We spent over 3 hours at the museum and could have easily stayed longer but since we were hungry, we had to leave a littler earlier than we wanted to. We tried to explore every room but we started getting lost towards the end and came upon the same installation multiple times. It was like trying to figure out a maze in the dark and we were getting a little frustrated (probably because we were hangry). I think we missed a couple of exhibits like the Light Vortex and the Floating Room but for the most part, we stopped by the ones we were looking forward to.
How To Get Here
TeamLab Borderless is located in Odaiba, Japan, which is about 45 minutes from the center of Tokyo. We took the Yurikamome line and got off at Aomi station. There will be signs directing you to the museum and you will go through a Toyota exhibit.
ADDRESS: Odaiba Palette Town, 1-3-8 Aomi, Koto-ku, Tokyo, Japan
When and Where To Buy Tickets
You can buy your tickets online and we highly recommend buying them well in advance as this is a popular museum and tickets sell out quickly. We bought our tickets a month in advance. We tried to get additional tickets a week before our visit and they were already sold out.
Tips Before You Go
Arrive Early or Later in the Evening (Even on a Weekday)
We arrived right when they opened at 10:00 AM and there was already a huge line waiting to get into the museum. And this was the line for people who already purchased their tickets online. It took us about 35 minutes to get in the door. If you don’t want to wait and want to be the first ones in, it’s probably a good idea to get there an hour before opening. We have also heard that the evening hours are better to visit near closing time as the crowd dies down.
This was probably our biggest mistake. We had snacks in our backpacks, but we decided to store our bags in the free lockers at the entrance. You can’t get to the lockers unless you exit the museum, so it might be wise to carry a smaller bag with snacks. We definitely would have wandered around the museum longer if we had something to munch on to give us some more energy. There are small resting rooms with vending machines for drinks, but no snacks.
Utilize The Free Lockers
At the entrance there will be a large area to store your belongings in a locker, free of charge. We’re glad we stored our coats and large backpacks in here. The museum was room temperature so a coat probably would have been too hot and a drag to carry around for hours. Carrying a large backpack would have quickly become tiresome as well. Just remember that you won’t be able to get back to the lockers until you exit the museum and there is no reentry.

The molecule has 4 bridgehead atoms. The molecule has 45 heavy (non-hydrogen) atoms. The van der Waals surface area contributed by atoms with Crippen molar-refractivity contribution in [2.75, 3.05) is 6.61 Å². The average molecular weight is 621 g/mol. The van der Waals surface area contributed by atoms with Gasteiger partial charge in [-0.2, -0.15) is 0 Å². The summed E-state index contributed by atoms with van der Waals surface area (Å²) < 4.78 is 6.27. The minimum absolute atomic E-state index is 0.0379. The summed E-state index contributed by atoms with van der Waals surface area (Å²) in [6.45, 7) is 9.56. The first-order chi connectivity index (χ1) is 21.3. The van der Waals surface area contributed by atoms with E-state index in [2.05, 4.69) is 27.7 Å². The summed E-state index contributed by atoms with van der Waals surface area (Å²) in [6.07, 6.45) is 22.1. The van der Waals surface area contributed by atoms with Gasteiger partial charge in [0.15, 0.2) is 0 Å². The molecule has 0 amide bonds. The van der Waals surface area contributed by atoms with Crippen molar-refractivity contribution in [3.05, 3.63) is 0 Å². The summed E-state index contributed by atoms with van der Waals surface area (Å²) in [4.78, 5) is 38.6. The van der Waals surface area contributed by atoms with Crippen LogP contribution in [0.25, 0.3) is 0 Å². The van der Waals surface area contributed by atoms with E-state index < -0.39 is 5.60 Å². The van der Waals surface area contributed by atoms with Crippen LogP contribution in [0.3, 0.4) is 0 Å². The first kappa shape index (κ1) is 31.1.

Wear Comfortable Flat Shoes
There are a lot of areas in the museum where it’s necessary to have flats or sneakers on. It’s also safer not to wear heels as it is very dark inside the museum.
Everyone wants that perfect picture for their social media but it’s incredibly difficult to get because there are mass amounts of people that visit this museum. With that being said, there are times you can be in the picture alone (or almost alone). You just have to be patient. There’s waves of people that come in and then it dies down a bit so wait for that opening. Or politely ask the person that is in your shot if you can have a couple of seconds to take a picture. Everyone was extremely nice and understanding.
Bring Your Kids
TeamLab Borderless is extremely kid-friendly. We thought this museum would be most suitable for adults but they have plenty of rooms the kids can enjoy too. Actually, the kids had more interactive things to do like the fruit slide and sketch room.
Enjoy the Experience
Everyone is so crazy about taking pictures these days (including us) but make sure you really take in the teamLab experience. Their work is so phenomenal and inspirational that it sometimes gives us goosebumps. The immersive digital experience paired with the beautiful sound design is like none other, so make sure you stop, put the camera away and enjoy the experience.
We absolutely loved our time here and think it’s a one-of-a-kind experience. We probably could have spent all day in here if we would have brought some snacks with us. We wish there was a little bit more direction as to where and what was inside because we got lost often (especially trying to find the exit) but we realize that part of the experience is to wander around and explore.
We do hope to visit again someday and check out the exhibits that we missed. Although it is a permanent museum, it is constantly transforming with the seasons, so there is always something new and exciting.
ADDRESS: Odaiba Palette Town, 1-3-8 Aomi, Koto-ku, Tokyo, Japan
HOURS: Weekdays 10:00 - 19:00 ; Sun, Sat & Holiday 10:00 - 21:00 (Closed 2nd & 4th Tuesdays)
ADMISSION: Adults 3,200 YEN (~$30 USD), Child 1,000 YEN (~$10 USD)